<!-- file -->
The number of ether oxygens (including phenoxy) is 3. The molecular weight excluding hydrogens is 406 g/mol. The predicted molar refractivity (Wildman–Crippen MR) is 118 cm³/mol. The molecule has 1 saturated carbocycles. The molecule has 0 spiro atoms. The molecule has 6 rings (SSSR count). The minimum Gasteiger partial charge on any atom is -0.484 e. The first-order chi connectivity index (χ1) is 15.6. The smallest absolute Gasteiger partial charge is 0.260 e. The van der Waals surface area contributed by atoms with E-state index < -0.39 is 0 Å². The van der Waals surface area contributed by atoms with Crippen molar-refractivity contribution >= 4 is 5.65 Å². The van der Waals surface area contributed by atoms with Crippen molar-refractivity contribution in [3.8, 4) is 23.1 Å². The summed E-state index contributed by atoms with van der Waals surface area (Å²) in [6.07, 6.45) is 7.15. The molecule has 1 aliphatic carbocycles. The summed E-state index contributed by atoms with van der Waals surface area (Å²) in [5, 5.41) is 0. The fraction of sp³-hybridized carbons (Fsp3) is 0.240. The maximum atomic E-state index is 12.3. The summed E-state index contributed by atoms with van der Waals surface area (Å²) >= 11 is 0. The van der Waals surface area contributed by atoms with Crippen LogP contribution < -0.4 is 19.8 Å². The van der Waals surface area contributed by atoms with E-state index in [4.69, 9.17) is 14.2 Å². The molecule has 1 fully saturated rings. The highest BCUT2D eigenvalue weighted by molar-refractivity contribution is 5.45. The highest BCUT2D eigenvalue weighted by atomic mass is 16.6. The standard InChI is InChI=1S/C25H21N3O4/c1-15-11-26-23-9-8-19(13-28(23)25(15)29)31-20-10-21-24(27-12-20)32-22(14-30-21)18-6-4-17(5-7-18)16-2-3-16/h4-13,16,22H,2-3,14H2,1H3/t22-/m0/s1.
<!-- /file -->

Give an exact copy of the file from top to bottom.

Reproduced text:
The number of ether oxygens (including phenoxy) is 3. The molecular weight excluding hydrogens is 406 g/mol. The predicted molar refractivity (Wildman–Crippen MR) is 118 cm³/mol. The molecule has 1 saturated carbocycles. The molecule has 0 spiro atoms. The molecule has 6 rings (SSSR count). The minimum Gasteiger partial charge on any atom is -0.484 e. The first-order chi connectivity index (χ1) is 15.6. The smallest absolute Gasteiger partial charge is 0.260 e. The van der Waals surface area contributed by atoms with E-state index < -0.39 is 0 Å². The van der Waals surface area contributed by atoms with Crippen molar-refractivity contribution >= 4 is 5.65 Å². The van der Waals surface area contributed by atoms with Crippen molar-refractivity contribution in [3.8, 4) is 23.1 Å². The summed E-state index contributed by atoms with van der Waals surface area (Å²) in [6.07, 6.45) is 7.15. The molecule has 1 aliphatic carbocycles. The summed E-state index contributed by atoms with van der Waals surface area (Å²) in [5, 5.41) is 0. The fraction of sp³-hybridized carbons (Fsp3) is 0.240. The maximum atomic E-state index is 12.3. The summed E-state index contributed by atoms with van der Waals surface area (Å²) >= 11 is 0. The van der Waals surface area contributed by atoms with Crippen LogP contribution < -0.4 is 19.8 Å². The van der Waals surface area contributed by atoms with E-state index in [4.69, 9.17) is 14.2 Å². The molecule has 1 fully saturated rings. The highest BCUT2D eigenvalue weighted by molar-refractivity contribution is 5.45. The highest BCUT2D eigenvalue weighted by atomic mass is 16.6. The standard InChI is InChI=1S/C25H21N3O4/c1-15-11-26-23-9-8-19(13-28(23)25(15)29)31-20-10-21-24(27-12-20)32-22(14-30-21)18-6-4-17(5-7-18)16-2-3-16/h4-13,16,22H,2-3,14H2,1H3/t22-/m0/s1.